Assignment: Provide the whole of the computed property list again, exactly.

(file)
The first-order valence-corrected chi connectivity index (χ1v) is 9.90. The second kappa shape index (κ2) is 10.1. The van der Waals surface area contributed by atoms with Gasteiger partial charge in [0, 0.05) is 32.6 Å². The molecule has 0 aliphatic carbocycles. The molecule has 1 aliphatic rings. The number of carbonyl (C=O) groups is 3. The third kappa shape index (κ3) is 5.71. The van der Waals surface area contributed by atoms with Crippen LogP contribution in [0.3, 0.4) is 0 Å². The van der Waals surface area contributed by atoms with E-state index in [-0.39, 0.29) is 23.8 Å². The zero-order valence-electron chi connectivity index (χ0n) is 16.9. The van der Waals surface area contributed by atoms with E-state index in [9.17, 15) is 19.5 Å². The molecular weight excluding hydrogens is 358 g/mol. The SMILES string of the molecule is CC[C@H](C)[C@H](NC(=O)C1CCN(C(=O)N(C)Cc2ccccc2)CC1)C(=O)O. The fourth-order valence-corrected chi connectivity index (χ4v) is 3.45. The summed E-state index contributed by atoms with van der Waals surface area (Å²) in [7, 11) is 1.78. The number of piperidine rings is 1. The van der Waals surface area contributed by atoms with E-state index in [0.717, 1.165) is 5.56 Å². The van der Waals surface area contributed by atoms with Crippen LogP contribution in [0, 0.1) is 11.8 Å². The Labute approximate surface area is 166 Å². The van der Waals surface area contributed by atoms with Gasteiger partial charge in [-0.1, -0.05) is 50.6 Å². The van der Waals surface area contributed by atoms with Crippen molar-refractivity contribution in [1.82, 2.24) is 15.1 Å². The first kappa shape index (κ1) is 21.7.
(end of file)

The first-order valence-corrected chi connectivity index (χ1v) is 9.90. The second kappa shape index (κ2) is 10.1. The van der Waals surface area contributed by atoms with Gasteiger partial charge in [0, 0.05) is 32.6 Å². The molecule has 0 aliphatic carbocycles. The molecule has 1 aliphatic rings. The number of carbonyl (C=O) groups is 3. The third kappa shape index (κ3) is 5.71. The van der Waals surface area contributed by atoms with Crippen LogP contribution in [0.3, 0.4) is 0 Å². The van der Waals surface area contributed by atoms with E-state index in [-0.39, 0.29) is 23.8 Å². The zero-order valence-electron chi connectivity index (χ0n) is 16.9. The van der Waals surface area contributed by atoms with E-state index in [9.17, 15) is 19.5 Å². The molecular weight excluding hydrogens is 358 g/mol. The SMILES string of the molecule is CC[C@H](C)[C@H](NC(=O)C1CCN(C(=O)N(C)Cc2ccccc2)CC1)C(=O)O. The fourth-order valence-corrected chi connectivity index (χ4v) is 3.45. The summed E-state index contributed by atoms with van der Waals surface area (Å²) in [7, 11) is 1.78. The number of piperidine rings is 1. The van der Waals surface area contributed by atoms with E-state index in [0.717, 1.165) is 5.56 Å². The van der Waals surface area contributed by atoms with Crippen LogP contribution in [0, 0.1) is 11.8 Å². The Labute approximate surface area is 166 Å². The van der Waals surface area contributed by atoms with Gasteiger partial charge in [-0.1, -0.05) is 50.6 Å². The van der Waals surface area contributed by atoms with Crippen molar-refractivity contribution in [1.82, 2.24) is 15.1 Å². The first kappa shape index (κ1) is 21.7.